“Let Me In” surprises in that despite being an unnecessary remake of Tomas Alfredson’s 2008 acclaimed Swedish vampire film “Let the Right One In”, it avoids most of the traps that so many Hollywood films fall into when adapting foreign language films for less discerning audiences (ie. those who refuse to watch subtitled films) within the Western market.
Its slavish adherence to Alfredson’s work and failed attempts at exploring effective new angles means this never truly stands apart as its own adaptation of John Ajvide Lindqvist’s original novel. Nevertheless it is a commendable achievement by all involved and a surprisingly more earnest and effective work than you’d expect to see within this genre.
Many of the expected changes that come with any cross-Atlantic translation show up here. The subtle, aloof and grounded sense of empathy in European filmmaking usually gets replaced by the heightened, obvious and grossly manipulative emotional antics that Hollywood films love to wallow in.
Director Matt Reeves does manage to reign it in for the most part with only the occasional appearance of needless sentimentality or arch bit of characterisation betraying the subtler approach of the original. Most importantly though he gets the two key kid characters and their relationship right.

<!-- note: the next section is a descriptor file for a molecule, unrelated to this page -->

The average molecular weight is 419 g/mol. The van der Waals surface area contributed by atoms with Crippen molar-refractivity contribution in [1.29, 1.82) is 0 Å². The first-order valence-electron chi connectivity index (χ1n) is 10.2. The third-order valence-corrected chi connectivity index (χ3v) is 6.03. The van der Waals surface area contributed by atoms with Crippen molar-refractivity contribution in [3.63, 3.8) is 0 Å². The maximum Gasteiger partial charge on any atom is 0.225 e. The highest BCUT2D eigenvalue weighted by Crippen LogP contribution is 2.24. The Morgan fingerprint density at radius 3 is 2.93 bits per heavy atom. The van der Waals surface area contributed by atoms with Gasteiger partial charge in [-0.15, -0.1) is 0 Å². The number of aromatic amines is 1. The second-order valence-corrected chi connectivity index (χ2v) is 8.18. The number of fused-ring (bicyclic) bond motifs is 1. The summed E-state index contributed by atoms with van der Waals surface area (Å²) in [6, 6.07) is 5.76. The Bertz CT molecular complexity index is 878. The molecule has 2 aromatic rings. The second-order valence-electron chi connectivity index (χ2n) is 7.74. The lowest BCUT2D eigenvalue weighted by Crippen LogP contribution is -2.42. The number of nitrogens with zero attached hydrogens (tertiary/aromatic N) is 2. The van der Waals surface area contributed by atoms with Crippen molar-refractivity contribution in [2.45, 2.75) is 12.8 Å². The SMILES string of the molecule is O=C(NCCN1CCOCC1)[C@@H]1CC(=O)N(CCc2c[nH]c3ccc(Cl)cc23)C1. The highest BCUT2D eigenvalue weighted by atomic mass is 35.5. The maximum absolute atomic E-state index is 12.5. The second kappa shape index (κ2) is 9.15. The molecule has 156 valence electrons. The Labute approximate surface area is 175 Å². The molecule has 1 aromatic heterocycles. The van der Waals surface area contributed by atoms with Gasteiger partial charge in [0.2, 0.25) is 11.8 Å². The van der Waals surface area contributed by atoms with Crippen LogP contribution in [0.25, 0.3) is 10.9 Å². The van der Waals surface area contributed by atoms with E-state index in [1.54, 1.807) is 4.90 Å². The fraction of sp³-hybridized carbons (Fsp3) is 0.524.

“Kick Ass” scene-stealer Chloe Moretz demonstrates remarkable earnestness in the very different role of the young girl with a dark, blood-soaked side. Moretz nails the characterisation throughout, even during the overdone moments requiring her to be in make-up, and outperforms her Swedish counterpart Lina Leandersson in the scenes demonstrating the character’s acceptance of her lot in life and her trepidation over disrupting that.
Though not as good as his remarkable Swedish counterpart, young Australian actor Kodi Smit-McPhee delivers an adept performance here with convincingly frustrated and frightened character work which drastically improves on his frankly annoying turn in “The Road” last year. His darker side, built-up rage from the deftly played divorcing parents and the insipidly overdone bullying scenes, is handled just right while the pair’s friendship and eventual closeness is given the appropriate time to germinate naturally.